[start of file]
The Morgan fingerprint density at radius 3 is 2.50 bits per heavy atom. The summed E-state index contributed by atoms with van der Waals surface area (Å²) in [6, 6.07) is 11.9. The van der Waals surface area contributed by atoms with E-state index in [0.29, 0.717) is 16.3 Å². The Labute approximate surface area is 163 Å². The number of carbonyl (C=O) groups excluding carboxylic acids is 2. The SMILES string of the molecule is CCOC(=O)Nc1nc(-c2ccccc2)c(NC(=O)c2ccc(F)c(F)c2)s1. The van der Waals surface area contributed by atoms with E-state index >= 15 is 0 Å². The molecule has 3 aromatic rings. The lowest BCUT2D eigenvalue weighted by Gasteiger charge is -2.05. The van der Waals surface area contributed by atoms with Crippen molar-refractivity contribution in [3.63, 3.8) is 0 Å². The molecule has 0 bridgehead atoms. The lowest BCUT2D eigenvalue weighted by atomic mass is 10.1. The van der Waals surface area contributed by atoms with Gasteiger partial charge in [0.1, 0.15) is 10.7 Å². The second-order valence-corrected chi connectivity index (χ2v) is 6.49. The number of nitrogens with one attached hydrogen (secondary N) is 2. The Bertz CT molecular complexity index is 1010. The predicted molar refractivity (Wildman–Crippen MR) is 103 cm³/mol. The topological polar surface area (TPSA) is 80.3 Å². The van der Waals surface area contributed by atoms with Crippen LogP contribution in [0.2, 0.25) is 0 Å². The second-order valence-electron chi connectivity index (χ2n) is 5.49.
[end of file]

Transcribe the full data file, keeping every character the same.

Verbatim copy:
The Morgan fingerprint density at radius 3 is 2.50 bits per heavy atom. The summed E-state index contributed by atoms with van der Waals surface area (Å²) in [6, 6.07) is 11.9. The van der Waals surface area contributed by atoms with E-state index in [0.29, 0.717) is 16.3 Å². The Labute approximate surface area is 163 Å². The number of carbonyl (C=O) groups excluding carboxylic acids is 2. The SMILES string of the molecule is CCOC(=O)Nc1nc(-c2ccccc2)c(NC(=O)c2ccc(F)c(F)c2)s1. The van der Waals surface area contributed by atoms with E-state index >= 15 is 0 Å². The molecule has 3 aromatic rings. The lowest BCUT2D eigenvalue weighted by Gasteiger charge is -2.05. The van der Waals surface area contributed by atoms with Crippen molar-refractivity contribution in [3.63, 3.8) is 0 Å². The molecule has 0 bridgehead atoms. The lowest BCUT2D eigenvalue weighted by atomic mass is 10.1. The van der Waals surface area contributed by atoms with Gasteiger partial charge in [0.1, 0.15) is 10.7 Å². The second-order valence-corrected chi connectivity index (χ2v) is 6.49. The number of nitrogens with one attached hydrogen (secondary N) is 2. The Bertz CT molecular complexity index is 1010. The predicted molar refractivity (Wildman–Crippen MR) is 103 cm³/mol. The topological polar surface area (TPSA) is 80.3 Å². The van der Waals surface area contributed by atoms with Crippen LogP contribution in [0.2, 0.25) is 0 Å². The second-order valence-electron chi connectivity index (χ2n) is 5.49.